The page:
The main point in the article was much needed though that the Western world should wake up to the excesses of the Saudi foreign policy around the world. There is no doubt that Saudi Arabia has been a disgraceful ally of the West due to the kingdom’s regressive and even malicious policies in the region. Saudi Arabia also needs to be called out for its anti-Iran aggression. Even arguing for sanctions against Saudi Arabia for its human rights violations makes perfect sense, but probably not what the title of his article suggests.

The point about the correlation of Islamic militant activity with the presence of Saudi funding of theological schools abroad is interesting, but does that mean that the very theology of Wahhabism is exclusively responsible for it? It is possible but consider this. Are Islamic militancy, expansionism, and enforcing of theocracy exclusive to Wahhabi Islam? Furthermore, are Wahhabism and the Saudi regime one and the same? More importantly, are all Wahhabi Muslims extremists and militants?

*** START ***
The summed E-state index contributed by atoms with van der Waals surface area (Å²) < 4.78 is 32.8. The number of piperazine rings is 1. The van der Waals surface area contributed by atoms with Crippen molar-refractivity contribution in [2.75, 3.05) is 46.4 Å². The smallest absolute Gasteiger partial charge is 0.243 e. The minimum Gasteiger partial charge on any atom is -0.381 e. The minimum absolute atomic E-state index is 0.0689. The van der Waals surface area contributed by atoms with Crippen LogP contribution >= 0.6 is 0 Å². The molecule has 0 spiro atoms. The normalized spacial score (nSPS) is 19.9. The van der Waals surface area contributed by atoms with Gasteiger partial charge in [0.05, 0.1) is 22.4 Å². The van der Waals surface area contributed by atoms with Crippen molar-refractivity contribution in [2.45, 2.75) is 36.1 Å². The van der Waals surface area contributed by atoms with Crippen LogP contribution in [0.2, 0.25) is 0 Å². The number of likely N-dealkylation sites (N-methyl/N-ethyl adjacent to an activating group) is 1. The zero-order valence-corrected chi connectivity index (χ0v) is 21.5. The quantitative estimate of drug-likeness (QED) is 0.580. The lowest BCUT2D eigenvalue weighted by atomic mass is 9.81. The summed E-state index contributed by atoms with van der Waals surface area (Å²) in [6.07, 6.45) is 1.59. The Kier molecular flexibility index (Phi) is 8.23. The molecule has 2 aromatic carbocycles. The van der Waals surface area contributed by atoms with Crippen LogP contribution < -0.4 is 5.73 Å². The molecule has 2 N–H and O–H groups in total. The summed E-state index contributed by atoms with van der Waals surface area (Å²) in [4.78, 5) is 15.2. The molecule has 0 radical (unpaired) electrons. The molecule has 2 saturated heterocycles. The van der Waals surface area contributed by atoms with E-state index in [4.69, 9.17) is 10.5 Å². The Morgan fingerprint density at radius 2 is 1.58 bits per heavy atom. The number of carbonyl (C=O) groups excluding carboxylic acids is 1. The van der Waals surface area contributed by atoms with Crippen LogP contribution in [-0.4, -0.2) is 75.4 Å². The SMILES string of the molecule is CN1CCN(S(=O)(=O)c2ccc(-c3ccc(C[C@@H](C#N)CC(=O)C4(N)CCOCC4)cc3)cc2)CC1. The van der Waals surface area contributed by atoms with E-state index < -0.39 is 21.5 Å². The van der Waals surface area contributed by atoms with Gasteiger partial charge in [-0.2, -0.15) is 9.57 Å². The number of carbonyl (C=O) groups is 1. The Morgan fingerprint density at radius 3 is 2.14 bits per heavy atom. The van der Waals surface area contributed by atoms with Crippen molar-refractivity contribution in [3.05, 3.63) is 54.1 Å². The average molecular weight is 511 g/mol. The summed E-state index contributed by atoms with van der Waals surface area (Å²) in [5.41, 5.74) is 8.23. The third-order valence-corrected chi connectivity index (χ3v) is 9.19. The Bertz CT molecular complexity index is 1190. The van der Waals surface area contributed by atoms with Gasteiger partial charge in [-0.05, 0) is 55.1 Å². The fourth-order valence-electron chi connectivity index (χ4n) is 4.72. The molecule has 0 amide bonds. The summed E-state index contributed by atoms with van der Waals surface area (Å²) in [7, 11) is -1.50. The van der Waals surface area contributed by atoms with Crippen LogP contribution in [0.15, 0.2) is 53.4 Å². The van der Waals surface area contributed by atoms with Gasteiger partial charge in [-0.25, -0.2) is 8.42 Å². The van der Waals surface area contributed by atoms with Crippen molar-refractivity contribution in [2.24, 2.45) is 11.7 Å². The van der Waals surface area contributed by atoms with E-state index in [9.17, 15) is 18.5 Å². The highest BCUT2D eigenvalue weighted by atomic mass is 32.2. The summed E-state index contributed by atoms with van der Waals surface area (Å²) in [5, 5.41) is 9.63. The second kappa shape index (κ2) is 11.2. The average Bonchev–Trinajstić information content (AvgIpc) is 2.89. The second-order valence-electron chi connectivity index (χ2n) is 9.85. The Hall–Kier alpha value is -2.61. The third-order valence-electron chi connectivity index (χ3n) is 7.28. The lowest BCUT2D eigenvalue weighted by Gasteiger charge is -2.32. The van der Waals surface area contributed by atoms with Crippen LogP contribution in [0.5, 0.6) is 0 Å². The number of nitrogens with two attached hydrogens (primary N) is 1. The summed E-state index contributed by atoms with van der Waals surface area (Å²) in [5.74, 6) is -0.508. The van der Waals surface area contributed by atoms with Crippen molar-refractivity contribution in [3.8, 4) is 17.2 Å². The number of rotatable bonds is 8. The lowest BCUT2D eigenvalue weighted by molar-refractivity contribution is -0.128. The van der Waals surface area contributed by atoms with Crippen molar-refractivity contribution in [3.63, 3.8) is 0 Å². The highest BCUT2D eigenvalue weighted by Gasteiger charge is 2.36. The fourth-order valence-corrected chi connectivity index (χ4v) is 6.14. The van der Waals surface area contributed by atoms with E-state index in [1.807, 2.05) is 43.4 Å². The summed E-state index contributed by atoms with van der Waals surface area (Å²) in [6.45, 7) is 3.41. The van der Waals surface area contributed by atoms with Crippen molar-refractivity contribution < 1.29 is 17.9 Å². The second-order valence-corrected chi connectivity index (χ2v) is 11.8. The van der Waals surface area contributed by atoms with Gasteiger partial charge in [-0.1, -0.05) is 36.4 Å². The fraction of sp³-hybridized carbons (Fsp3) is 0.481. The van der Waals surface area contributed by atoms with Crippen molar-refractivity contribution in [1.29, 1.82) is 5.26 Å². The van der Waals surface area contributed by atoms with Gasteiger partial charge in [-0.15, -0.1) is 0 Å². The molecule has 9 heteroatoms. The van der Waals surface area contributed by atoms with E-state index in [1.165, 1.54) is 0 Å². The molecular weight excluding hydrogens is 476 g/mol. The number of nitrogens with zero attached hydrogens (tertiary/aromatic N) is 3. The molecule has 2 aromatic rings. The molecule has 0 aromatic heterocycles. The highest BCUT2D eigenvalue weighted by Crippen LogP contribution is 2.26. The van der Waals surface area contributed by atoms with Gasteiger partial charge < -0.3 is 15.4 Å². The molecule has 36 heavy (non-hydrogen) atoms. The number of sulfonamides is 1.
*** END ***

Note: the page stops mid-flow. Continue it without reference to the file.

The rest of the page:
In my opinion, the Koranic literalism and strict monotheism of Wahhabism have done more harm than good in terms of tolerance and harmony in more diverse and almost pluralistic Muslim societies such as Pakistan, but I am not sure if it should be banned as a theology or if we should “rid it from the world.” We are well aware that this has been a standard of freedom of religion in the Islamic Republic of Iran, or even in Saudi Arabia. But why should the free world follow those undemocratic values?

In making his case, the Iranian foreign minister pretends as though Islamist tendencies are absolutely absent in schools other than the Wahhabis. Sadly, the regime he represents deny that assertion. Furthermore, Iran also regularly backs Palestinian and Lebanese terrorist organizations that target Israel, if not other militant and political activity in the region. Especially, when Mr. Zarif speaks of the brutalities of the Syrian rebels while defending the sociopathic policies of the Assad regime, which is probably still using chemical weapons against its citizens.